Defense spending has neither of those two characteristics. First, it's annually appropriated, so even if the supercommittee makes significant cuts to the Pentagon that you're after, that can't bind future Congresses from reinflating the defense budget if they choose to. Second, we have a very limited idea of what the appropriate level of defense spending will be in the next 10 years. We just don't know what the future state of the world will be. So even if we could make the supercommittee cuts binding on future Congresses, is it the prudent thing to do? I agree that our defense spending is higher than it needs to be right now. I don't know if it's too high ten years from now.

    Generally, I'm not a fan of holding hostage the pentagon's budget in this debate. I think we spend too much on defense, but saying "our deficits our too high, we need to cut the Pentagon's budget" will just lead to more defense spending as soon as our fiscal house is in order. It's an implicit concession that our defense spending is fine, but we're short on cash. Our defense spending is too high if we had a long-term budget surplus.

    Maybe a followup post articulating what a progressive defense policy would look like? Personally, I think this is a major division in the progressive/liberal community. Liberal interventionists vs. McGovernites. I know I'm personally conflicted.

    We surely have oversized military, but this decade has seen fewer war deaths than any in the last 100 years, not even factoring population growth. http://www.foreignpolicy.com/articles/2011/08/15/think_again_war?page=full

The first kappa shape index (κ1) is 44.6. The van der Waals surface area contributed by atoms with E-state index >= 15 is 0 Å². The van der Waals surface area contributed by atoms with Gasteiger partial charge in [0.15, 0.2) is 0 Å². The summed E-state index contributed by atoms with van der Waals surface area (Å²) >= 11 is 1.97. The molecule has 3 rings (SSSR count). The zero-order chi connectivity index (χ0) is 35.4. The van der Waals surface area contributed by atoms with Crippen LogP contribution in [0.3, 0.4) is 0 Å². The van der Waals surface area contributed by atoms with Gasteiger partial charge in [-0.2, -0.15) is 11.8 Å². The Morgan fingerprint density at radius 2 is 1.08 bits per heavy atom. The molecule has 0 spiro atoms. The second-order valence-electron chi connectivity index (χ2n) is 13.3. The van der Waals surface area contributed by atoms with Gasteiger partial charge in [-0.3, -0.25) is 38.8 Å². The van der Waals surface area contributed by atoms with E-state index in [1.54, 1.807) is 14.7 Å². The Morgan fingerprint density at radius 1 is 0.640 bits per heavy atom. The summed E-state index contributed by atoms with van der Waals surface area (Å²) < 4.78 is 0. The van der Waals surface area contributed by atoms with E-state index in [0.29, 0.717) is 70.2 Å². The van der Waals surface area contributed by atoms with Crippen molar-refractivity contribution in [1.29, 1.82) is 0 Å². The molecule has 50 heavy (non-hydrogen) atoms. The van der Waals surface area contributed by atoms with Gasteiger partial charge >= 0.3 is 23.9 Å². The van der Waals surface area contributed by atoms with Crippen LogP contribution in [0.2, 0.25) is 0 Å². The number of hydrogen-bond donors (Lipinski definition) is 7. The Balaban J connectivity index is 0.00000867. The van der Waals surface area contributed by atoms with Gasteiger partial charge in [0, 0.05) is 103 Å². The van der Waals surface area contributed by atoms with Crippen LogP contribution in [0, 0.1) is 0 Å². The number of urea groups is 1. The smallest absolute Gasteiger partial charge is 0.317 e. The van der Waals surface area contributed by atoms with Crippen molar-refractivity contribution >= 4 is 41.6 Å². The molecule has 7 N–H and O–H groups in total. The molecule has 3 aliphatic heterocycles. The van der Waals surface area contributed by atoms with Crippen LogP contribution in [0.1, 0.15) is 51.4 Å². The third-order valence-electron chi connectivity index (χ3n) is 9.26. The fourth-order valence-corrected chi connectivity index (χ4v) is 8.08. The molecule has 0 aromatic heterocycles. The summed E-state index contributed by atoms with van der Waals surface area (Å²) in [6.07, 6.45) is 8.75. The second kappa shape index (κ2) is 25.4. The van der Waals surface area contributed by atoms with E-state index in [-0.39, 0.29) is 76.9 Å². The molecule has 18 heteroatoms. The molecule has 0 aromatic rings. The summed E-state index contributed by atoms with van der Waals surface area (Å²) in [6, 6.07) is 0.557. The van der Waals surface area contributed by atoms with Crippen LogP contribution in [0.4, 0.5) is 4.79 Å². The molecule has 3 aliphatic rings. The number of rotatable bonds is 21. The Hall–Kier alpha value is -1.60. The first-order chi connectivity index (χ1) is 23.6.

I don't think there is a direct, causal relationship, but it does give me pause when we discuss our dangerous military-industrial complex.

  2. Hi Adam, Thanks for your comments.

    I agree with your first point. The deal setting up the committee assumed bipartisan support for excessive military-spending, and embedded this in the trigger mechanism for further cuts in spending, in order to force the supercommittee to compromise on revenues and non-military spending. That was the point of my earlier post; here my point was not that the composition of the supercommittee was the main problem, but that the composition made things worse.

    I am skeptical though of the your final paragraph's approach to calculating the impact of world peace of our "excessive military spending." How did you pick the last ten years as the right time span for making this judgment; maybe that's just cherry-picking a time-span (a short one) during which humanity got lucky? Or a related point, how are you factoring in the possibility that even if we are avoiding war deaths at a given moment, or for a given 10 years, nuclear weapons might at any moment annihilate humanity in toto? And finally, what is your source for this claim about the last 10 years out of the last 100?

    Thanks again for your comments. - Dan